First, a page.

I get it. When retirement comes, many folks feel like getting someplace warmer than Kansas or Missouri. A good many head south to Florida or Arizona to enjoy life in a retirement community and chase a little white ball around or enjoy cocktails and bridge at two o' clock with friends.
As the Bankrate report suggests, pre-retirees need to consider a lot more than sunshine versus snow days, according to a recent Investor Ideas article titled "3 Tips for Retiring Out of State."
States have different tax laws and other regulations that can significantly affect your retirement funds. Be aware of these as you plan for where you want to live and how you want to live.
If you are planning to settle in one of the other top four "best states to retire"—Colorado, Utah, North Dakota and Wyoming (in that order)—or elsewhere, here are some tips to consider from the original article:
- Take a look at the tax laws in the state where you want to retire. Two of the top five spots on Bankrate's Best List—South Dakota and Wyoming—do not have a state income tax and neither do several others: Nevada, Texas, Washington, Florida, and Alaska.
- An itemized deduction in one state may not be an itemized deduction in another. If you use the long form (1040) to file federal income taxes, hire a good CPA for guidance.
- Analyze how your new state taxes retirement income. States differ on taxing interest income from tax-free municipal bonds, and some states give tax credits, treat public and private pensions differently, or offer federal, military or blanket exclusions.
- These states are community property states: Idaho, New Mexico, Texas, California, Arizona, Wisconsin, Nevada, Louisiana, and Washington. These states divide all martially-acquired assets and debt 50/50 in the event of divorce. [Except for inheritance or gifts received by one spouse and maintained separately in his or her name.] Talk to an estate planning attorney about how this may impact you, if you are moving from a “separate property” state like Kansas or Missouri.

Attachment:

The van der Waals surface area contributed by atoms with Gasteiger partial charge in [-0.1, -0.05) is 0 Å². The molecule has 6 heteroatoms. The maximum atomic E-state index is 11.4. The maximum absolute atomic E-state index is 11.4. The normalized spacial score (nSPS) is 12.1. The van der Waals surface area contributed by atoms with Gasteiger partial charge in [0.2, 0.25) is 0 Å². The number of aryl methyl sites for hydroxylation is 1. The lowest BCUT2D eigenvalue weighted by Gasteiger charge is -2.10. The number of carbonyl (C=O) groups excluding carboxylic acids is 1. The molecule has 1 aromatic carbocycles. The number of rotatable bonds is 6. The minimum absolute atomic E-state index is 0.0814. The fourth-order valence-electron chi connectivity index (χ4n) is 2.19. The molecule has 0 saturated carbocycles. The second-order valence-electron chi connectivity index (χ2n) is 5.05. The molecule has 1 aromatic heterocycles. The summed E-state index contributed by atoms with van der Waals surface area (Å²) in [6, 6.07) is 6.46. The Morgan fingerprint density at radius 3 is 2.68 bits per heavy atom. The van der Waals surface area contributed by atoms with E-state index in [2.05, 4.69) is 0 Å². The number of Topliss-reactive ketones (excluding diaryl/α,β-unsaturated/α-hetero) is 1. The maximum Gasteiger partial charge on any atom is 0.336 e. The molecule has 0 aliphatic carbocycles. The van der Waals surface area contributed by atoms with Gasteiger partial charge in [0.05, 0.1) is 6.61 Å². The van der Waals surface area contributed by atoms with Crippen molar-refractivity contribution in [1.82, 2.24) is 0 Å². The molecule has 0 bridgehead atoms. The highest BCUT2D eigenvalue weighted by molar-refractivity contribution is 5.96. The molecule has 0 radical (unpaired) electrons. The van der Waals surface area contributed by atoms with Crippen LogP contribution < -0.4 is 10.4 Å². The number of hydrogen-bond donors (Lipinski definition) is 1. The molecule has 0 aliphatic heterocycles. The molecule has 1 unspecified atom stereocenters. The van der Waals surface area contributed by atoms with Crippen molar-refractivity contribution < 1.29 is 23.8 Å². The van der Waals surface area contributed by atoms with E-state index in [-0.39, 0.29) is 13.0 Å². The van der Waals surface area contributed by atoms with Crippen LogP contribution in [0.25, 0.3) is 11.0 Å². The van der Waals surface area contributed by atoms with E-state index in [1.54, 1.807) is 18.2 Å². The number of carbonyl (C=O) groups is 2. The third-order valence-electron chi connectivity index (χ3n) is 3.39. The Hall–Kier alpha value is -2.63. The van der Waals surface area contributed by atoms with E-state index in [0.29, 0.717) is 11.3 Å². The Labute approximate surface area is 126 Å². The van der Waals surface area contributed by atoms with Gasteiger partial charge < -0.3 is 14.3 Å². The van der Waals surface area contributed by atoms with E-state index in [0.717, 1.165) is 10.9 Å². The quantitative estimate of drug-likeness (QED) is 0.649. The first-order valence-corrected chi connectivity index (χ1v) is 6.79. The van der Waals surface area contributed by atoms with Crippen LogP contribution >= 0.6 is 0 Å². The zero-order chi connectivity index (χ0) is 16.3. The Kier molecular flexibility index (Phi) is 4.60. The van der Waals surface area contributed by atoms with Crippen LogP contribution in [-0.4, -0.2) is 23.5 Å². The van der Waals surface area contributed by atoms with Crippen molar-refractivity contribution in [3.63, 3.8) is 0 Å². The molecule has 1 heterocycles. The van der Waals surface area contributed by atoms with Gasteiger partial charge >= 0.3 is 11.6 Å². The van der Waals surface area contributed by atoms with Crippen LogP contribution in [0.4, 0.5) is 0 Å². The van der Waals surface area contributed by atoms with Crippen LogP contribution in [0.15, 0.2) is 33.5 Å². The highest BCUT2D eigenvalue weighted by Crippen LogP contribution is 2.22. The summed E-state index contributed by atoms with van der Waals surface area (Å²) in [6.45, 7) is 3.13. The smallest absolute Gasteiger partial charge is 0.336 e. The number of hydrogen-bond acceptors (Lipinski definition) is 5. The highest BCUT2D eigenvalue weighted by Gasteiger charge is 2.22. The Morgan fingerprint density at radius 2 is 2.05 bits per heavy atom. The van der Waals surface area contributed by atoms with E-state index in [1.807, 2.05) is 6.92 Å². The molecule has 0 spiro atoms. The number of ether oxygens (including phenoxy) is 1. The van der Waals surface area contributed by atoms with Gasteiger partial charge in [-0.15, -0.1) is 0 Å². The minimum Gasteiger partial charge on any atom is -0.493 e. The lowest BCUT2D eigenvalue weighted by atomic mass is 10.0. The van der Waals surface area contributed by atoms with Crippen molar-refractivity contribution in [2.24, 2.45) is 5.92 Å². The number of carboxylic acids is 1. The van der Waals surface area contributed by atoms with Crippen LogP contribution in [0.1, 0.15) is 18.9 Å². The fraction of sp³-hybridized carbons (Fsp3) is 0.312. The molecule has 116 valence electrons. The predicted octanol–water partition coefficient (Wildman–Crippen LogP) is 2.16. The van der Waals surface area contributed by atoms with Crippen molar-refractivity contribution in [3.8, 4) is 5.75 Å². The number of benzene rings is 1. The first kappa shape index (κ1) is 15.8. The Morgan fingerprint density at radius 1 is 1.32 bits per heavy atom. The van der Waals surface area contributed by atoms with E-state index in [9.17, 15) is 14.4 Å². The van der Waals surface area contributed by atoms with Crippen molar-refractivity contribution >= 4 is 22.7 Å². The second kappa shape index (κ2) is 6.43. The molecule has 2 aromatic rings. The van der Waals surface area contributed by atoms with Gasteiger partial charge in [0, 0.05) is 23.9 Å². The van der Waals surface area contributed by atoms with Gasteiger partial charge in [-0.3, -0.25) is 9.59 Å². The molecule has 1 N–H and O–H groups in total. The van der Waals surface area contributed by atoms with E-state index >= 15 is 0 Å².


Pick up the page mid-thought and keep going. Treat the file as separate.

In fact, all of your existing estate planning documents should be reviewed by an experienced estate planning attorney in your new state because of the potential for new and different laws and requirements.
I always tell my clients that "you should have your primary care doctor, dentist, CPA, financial advisor and estate planning attorney close enough so you can hug or choke them as circumstances require."
Remember: “An ounce of prevention is worth a pound of cure.” When making your financial, tax and estate plans, do not go it alone. Be sure to engage competent professional counsel.
For more information about estate planning in Overland Park, KS (and throughout the rest of Kansas and Missouri) and to download free tools to help you organize your estate, visit my estate planning website.
Reference: Investor Ideas (November 21, 2014) "3 Tips for Retiring Out of State"